But that’s an argument from tradition. I’m not saying I disagree with you, at my company we use CSS modules (which can be considered as CSS-in-JS, although I don’t see it that way). For us it solved a mess of CSS that had grown over the years, where the original plan was lost and different people were afraid to remove code because they were unsure…
I have a hard time convincing coworkers of this. They see it as adding a single point of failure. So what we do is that each of our micro frontends also implements its own GraphQL server.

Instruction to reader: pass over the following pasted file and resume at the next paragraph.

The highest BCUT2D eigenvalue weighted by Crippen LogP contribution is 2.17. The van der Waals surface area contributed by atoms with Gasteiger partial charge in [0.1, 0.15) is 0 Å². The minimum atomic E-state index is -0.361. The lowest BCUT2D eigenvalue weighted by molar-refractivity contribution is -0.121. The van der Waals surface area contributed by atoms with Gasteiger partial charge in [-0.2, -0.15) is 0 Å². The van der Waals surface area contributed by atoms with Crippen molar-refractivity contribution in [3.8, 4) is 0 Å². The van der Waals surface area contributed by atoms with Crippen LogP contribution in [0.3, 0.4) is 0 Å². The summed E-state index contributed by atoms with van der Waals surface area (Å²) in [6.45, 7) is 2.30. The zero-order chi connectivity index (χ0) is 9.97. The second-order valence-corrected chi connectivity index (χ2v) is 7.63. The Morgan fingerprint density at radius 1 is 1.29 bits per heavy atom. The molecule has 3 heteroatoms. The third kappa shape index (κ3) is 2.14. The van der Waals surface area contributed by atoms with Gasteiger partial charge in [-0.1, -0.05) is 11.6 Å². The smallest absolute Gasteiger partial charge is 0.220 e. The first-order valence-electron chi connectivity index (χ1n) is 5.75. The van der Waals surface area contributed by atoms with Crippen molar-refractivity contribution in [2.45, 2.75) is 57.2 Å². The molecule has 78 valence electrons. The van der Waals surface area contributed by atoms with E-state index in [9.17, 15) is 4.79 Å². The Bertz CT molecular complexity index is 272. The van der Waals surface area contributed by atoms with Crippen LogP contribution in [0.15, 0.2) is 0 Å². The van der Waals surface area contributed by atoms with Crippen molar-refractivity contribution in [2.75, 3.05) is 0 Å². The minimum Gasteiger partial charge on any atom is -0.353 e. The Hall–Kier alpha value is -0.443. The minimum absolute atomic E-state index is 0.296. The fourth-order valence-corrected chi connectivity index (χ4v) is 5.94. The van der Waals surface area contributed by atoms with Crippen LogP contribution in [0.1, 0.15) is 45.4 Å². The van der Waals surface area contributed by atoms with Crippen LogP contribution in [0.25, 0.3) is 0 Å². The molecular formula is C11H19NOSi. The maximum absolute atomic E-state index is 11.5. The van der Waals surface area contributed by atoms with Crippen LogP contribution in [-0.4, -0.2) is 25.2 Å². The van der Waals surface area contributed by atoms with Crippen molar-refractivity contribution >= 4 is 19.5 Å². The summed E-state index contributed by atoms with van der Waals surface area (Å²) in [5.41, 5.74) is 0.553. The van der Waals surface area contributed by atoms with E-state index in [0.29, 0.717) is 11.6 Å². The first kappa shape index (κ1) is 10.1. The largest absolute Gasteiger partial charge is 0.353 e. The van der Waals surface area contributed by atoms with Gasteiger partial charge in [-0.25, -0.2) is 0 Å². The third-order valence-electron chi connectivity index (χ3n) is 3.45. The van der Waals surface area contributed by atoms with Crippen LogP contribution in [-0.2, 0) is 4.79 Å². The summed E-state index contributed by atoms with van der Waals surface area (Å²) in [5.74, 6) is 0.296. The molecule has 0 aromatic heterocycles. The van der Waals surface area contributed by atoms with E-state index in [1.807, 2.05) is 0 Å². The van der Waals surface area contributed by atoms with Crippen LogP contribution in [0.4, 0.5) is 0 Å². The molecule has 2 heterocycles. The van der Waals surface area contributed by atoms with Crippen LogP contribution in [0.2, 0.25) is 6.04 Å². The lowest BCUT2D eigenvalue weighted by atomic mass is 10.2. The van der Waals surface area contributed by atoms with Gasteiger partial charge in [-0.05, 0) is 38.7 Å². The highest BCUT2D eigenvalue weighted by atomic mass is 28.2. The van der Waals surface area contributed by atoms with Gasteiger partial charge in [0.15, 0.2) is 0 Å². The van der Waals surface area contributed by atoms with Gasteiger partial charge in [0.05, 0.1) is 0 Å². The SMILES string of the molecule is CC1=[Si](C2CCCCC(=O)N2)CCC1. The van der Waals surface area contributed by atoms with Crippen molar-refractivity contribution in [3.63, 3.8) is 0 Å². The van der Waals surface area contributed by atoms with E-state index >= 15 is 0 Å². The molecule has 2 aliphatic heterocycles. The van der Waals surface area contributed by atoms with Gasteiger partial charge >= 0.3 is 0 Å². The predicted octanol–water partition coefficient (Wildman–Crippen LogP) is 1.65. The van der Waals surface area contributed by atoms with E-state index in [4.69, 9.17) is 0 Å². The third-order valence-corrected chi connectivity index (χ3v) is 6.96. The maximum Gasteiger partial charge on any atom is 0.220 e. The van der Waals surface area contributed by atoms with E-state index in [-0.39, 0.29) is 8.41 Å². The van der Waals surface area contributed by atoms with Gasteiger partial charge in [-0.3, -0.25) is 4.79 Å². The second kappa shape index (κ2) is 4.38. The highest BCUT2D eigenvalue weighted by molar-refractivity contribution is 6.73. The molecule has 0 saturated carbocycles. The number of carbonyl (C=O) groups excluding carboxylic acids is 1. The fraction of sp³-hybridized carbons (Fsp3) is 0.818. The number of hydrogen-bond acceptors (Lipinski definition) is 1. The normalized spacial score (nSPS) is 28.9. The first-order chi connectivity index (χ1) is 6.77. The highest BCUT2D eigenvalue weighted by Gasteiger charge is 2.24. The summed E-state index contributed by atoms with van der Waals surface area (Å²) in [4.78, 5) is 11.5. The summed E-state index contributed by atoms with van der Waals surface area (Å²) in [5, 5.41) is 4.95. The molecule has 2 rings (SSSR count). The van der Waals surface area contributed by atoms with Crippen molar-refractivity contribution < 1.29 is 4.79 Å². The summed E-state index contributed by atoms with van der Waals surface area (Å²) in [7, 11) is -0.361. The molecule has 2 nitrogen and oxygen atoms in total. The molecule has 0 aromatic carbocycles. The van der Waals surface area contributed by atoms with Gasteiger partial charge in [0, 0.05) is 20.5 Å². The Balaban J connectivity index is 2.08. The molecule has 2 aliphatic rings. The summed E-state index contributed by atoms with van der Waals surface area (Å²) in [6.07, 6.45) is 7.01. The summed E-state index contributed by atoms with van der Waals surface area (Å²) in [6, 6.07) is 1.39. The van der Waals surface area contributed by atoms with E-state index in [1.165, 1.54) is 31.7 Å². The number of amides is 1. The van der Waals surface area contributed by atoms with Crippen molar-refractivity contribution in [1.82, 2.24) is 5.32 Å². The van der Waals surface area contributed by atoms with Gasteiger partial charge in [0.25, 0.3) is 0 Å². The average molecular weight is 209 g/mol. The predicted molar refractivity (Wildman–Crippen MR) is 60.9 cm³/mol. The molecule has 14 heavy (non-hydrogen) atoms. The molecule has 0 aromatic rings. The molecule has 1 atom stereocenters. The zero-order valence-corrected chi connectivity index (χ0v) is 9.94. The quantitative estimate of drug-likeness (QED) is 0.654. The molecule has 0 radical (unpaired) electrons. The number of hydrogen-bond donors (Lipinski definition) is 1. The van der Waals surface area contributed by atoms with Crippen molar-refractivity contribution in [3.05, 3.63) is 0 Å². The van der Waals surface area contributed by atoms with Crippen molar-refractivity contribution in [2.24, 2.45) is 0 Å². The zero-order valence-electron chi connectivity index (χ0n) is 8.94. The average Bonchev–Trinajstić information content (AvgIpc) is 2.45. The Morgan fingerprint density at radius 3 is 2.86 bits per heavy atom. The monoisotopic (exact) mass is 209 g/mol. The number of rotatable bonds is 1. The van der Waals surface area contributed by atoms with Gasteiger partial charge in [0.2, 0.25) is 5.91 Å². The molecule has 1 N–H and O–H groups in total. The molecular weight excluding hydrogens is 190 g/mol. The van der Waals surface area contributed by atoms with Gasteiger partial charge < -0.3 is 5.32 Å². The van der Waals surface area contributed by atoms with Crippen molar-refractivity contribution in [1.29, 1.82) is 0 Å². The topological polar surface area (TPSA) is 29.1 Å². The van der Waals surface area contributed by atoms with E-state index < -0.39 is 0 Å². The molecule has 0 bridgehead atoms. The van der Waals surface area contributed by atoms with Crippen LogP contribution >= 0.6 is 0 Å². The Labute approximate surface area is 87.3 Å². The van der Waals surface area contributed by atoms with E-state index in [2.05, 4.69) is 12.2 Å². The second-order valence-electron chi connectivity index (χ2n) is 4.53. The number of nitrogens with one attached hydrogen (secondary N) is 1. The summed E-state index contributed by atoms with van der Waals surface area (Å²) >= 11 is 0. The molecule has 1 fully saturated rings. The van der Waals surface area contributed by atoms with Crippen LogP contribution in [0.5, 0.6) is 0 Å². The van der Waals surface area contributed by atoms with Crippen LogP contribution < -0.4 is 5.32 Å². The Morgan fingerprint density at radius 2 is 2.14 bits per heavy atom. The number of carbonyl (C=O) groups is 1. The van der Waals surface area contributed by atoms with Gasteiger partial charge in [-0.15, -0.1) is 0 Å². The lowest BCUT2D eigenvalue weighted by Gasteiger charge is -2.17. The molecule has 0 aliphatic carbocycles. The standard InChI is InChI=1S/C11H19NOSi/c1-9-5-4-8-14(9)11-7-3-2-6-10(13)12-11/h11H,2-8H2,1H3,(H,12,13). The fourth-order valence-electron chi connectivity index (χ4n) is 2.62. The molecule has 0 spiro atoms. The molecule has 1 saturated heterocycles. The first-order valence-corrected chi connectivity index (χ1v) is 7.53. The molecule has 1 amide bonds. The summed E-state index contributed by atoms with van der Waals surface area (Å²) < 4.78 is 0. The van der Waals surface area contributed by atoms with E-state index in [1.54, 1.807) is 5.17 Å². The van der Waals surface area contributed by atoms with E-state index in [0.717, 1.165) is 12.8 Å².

Do you have any tips on how to convince my coworkers that this approach is better?
Nice writeup. We are in a similar process, moving from a .NET monolith to a React/GraphQL/NodeJS stack for our front end.
We started with Redux, but switched to Apollo GraphQL because it makes it so easy to use multiple micro services in a single query. We haven’t implemented Engine yet, but from your story it seems quite valuable.